Only six of the original forty Douglas A-26s which On Mark rebuilt for service over Southeast as B-26Ks survive presently. Bearing USAF serial 64-17679, the Greatest Generation Aircraft Museum’s B-26K was the last Counter Invader to come off of the On Mark production line in 1965. She is also the last Counter Invader which one day may fly again! The other five are entombed in government-owned, static museum displays.

Affectionately named “Special Kay”, 64-17679 is truly a special plane with a very special mission in its future! “Operation Final Flight” is the museum’s mission to restore and operate the world’s only Douglas A-26A/B-26K Counter Invader as a flying memorial to the valiant aircrews who worked in the secretive service of the United States Air Force during the Viet Nam War. Their famous aircraft will perform for air show audiences nationwide in a tailored aerial display designed to captivate public interest, and especially to raise younger Americans’ awareness of the now “declassified” military service provided by these heroic Air Commandos in Southeast Asia.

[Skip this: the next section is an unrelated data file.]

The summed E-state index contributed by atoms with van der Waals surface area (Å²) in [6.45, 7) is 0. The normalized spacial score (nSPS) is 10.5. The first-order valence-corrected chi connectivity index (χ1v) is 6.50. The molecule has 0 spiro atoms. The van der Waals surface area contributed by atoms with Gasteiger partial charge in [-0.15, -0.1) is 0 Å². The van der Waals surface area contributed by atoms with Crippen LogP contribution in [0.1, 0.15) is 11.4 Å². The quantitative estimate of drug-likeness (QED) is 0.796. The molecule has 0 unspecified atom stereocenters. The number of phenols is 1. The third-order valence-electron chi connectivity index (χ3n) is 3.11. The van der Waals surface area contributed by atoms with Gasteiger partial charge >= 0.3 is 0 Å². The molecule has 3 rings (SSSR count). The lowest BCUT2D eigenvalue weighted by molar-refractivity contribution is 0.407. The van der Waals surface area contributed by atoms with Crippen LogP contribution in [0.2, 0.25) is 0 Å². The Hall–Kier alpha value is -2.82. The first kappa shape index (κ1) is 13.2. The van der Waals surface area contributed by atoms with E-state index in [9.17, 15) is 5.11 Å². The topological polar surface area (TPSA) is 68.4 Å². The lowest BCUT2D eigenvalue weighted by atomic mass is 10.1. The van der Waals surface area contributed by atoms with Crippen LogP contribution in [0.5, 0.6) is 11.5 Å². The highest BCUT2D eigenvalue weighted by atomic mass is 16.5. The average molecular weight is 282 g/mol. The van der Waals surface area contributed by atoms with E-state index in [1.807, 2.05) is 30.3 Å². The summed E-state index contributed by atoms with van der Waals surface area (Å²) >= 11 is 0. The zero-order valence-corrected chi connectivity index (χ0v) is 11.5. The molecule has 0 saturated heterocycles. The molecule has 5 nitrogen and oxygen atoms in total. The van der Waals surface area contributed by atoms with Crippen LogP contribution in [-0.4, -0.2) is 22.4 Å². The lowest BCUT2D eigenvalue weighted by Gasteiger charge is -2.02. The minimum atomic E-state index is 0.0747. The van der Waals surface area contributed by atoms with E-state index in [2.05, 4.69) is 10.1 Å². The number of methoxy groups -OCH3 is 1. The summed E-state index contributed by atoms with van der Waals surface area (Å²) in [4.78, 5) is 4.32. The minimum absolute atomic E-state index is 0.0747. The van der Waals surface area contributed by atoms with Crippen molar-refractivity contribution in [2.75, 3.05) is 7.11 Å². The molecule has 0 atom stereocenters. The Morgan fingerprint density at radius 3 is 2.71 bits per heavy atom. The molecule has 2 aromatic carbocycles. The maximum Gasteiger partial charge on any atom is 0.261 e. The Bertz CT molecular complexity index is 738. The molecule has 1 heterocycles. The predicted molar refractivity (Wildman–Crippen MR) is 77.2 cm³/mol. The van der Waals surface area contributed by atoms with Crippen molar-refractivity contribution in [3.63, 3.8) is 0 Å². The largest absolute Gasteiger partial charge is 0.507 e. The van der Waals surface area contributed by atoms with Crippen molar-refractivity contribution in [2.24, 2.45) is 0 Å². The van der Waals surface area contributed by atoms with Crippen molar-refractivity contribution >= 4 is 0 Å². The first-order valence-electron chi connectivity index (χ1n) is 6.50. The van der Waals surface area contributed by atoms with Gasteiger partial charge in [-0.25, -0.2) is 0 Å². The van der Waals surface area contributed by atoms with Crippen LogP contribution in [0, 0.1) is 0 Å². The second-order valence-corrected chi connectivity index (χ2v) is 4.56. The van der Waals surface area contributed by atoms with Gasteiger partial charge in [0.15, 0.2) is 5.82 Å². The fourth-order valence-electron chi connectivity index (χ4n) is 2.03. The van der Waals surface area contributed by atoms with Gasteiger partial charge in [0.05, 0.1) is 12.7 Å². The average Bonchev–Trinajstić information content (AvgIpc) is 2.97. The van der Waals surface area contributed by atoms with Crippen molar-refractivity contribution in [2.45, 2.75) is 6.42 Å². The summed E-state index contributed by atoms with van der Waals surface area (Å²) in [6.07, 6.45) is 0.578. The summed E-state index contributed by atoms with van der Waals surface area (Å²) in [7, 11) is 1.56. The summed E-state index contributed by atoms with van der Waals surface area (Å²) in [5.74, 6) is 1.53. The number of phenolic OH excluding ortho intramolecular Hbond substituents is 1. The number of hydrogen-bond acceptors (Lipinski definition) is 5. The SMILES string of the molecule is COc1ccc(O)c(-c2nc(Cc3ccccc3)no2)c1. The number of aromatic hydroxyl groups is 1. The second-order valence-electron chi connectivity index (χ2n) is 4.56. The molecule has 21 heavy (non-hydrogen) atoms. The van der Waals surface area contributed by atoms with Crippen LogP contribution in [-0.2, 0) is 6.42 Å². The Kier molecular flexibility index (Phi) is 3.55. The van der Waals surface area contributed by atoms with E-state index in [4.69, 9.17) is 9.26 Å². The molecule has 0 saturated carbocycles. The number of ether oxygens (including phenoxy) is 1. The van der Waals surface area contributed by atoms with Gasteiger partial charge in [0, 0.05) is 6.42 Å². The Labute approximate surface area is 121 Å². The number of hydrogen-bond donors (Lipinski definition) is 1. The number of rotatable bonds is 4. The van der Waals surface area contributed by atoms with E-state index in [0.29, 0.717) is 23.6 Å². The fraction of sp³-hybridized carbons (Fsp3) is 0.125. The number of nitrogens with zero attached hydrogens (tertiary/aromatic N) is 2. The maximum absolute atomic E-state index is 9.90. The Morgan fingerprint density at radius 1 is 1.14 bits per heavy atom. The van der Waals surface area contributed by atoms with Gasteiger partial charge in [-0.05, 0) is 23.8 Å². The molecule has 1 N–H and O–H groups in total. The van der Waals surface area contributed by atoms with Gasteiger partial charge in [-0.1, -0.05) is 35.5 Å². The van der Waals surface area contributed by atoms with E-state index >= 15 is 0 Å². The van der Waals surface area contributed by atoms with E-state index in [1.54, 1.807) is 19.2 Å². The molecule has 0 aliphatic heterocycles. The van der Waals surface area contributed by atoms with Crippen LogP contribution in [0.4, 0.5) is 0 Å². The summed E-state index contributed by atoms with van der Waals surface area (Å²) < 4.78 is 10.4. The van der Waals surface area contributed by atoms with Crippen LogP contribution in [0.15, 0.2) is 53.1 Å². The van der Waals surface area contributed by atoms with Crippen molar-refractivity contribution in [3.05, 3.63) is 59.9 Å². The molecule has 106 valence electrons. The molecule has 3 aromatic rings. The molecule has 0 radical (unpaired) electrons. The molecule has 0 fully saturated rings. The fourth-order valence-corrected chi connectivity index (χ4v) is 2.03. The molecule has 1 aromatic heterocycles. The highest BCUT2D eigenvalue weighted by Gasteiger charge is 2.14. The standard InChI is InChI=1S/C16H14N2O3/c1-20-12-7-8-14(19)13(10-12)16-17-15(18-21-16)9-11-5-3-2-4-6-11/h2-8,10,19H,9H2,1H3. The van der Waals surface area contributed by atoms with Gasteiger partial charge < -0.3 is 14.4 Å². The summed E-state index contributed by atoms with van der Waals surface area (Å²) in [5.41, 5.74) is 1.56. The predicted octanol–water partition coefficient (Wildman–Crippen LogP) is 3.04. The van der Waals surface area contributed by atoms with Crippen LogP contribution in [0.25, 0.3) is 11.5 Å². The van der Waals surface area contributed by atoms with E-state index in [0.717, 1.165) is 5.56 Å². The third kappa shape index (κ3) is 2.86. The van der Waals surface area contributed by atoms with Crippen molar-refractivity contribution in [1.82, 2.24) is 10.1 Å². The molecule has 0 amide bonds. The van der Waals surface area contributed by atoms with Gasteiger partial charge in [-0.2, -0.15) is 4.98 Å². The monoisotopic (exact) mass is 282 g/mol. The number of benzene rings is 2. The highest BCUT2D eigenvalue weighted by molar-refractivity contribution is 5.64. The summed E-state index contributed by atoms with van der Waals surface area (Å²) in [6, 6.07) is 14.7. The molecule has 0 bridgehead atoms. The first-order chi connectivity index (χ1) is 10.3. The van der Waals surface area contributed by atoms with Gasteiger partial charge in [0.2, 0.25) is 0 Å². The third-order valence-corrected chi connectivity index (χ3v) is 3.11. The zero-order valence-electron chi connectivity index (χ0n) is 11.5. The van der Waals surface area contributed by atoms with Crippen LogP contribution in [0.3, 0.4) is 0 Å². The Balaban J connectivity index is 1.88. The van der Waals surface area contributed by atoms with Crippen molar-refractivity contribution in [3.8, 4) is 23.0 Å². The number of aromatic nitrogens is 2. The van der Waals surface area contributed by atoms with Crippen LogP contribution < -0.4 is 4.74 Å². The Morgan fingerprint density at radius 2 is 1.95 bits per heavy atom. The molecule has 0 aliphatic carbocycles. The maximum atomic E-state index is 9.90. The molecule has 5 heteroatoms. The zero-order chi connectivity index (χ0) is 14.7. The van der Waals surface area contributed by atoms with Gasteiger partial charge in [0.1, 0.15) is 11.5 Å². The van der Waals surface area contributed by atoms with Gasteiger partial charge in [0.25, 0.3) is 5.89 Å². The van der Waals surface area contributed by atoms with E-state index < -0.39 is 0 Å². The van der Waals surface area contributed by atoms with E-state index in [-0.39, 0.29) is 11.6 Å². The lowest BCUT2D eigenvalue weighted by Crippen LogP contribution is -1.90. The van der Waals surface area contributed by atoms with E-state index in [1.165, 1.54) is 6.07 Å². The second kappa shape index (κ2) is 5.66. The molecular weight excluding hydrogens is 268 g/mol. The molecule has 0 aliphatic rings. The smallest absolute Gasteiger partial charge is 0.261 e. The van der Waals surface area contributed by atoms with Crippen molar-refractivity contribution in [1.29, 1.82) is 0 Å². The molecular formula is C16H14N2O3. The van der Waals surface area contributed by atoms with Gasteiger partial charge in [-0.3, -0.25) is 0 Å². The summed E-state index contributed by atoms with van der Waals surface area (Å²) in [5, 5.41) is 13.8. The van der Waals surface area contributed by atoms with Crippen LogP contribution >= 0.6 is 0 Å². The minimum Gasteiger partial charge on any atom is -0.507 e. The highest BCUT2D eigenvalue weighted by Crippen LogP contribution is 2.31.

WarbirdsNews had the opportunity to catch up with Jim Reynolds, Special Kay’s restoration project manager to discuss the aircraft’s current status.